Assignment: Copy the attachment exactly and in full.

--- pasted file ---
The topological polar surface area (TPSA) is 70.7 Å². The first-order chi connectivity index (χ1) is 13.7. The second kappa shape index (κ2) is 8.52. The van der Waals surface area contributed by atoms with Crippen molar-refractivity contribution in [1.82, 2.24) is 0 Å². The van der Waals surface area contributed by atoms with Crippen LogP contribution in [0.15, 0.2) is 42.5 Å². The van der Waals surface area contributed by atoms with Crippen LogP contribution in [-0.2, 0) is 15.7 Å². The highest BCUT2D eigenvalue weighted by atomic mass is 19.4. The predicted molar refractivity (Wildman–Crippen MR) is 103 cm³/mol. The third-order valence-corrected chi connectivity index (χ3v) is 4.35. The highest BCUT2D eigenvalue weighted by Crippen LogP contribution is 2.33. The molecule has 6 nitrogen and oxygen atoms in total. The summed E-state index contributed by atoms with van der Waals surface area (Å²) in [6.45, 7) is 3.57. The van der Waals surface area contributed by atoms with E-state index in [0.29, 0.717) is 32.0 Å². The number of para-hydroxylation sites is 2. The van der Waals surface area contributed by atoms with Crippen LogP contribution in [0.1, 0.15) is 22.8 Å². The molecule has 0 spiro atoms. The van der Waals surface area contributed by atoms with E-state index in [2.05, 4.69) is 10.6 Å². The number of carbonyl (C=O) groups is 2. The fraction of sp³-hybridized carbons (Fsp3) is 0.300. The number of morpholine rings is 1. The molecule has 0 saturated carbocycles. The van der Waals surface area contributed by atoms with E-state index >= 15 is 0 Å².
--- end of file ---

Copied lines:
The topological polar surface area (TPSA) is 70.7 Å². The first-order chi connectivity index (χ1) is 13.7. The second kappa shape index (κ2) is 8.52. The van der Waals surface area contributed by atoms with Crippen molar-refractivity contribution in [1.82, 2.24) is 0 Å². The van der Waals surface area contributed by atoms with Crippen LogP contribution in [0.15, 0.2) is 42.5 Å². The van der Waals surface area contributed by atoms with Crippen LogP contribution in [-0.2, 0) is 15.7 Å². The highest BCUT2D eigenvalue weighted by atomic mass is 19.4. The predicted molar refractivity (Wildman–Crippen MR) is 103 cm³/mol. The third-order valence-corrected chi connectivity index (χ3v) is 4.35. The highest BCUT2D eigenvalue weighted by Crippen LogP contribution is 2.33. The molecule has 6 nitrogen and oxygen atoms in total. The summed E-state index contributed by atoms with van der Waals surface area (Å²) in [6.45, 7) is 3.57. The van der Waals surface area contributed by atoms with E-state index in [0.29, 0.717) is 32.0 Å². The number of para-hydroxylation sites is 2. The van der Waals surface area contributed by atoms with Crippen LogP contribution in [0.1, 0.15) is 22.8 Å². The molecule has 0 spiro atoms. The van der Waals surface area contributed by atoms with E-state index in [2.05, 4.69) is 10.6 Å². The number of carbonyl (C=O) groups is 2. The fraction of sp³-hybridized carbons (Fsp3) is 0.300. The number of morpholine rings is 1. The molecule has 0 saturated carbocycles. The van der Waals surface area contributed by atoms with E-state index >= 15 is 0 Å².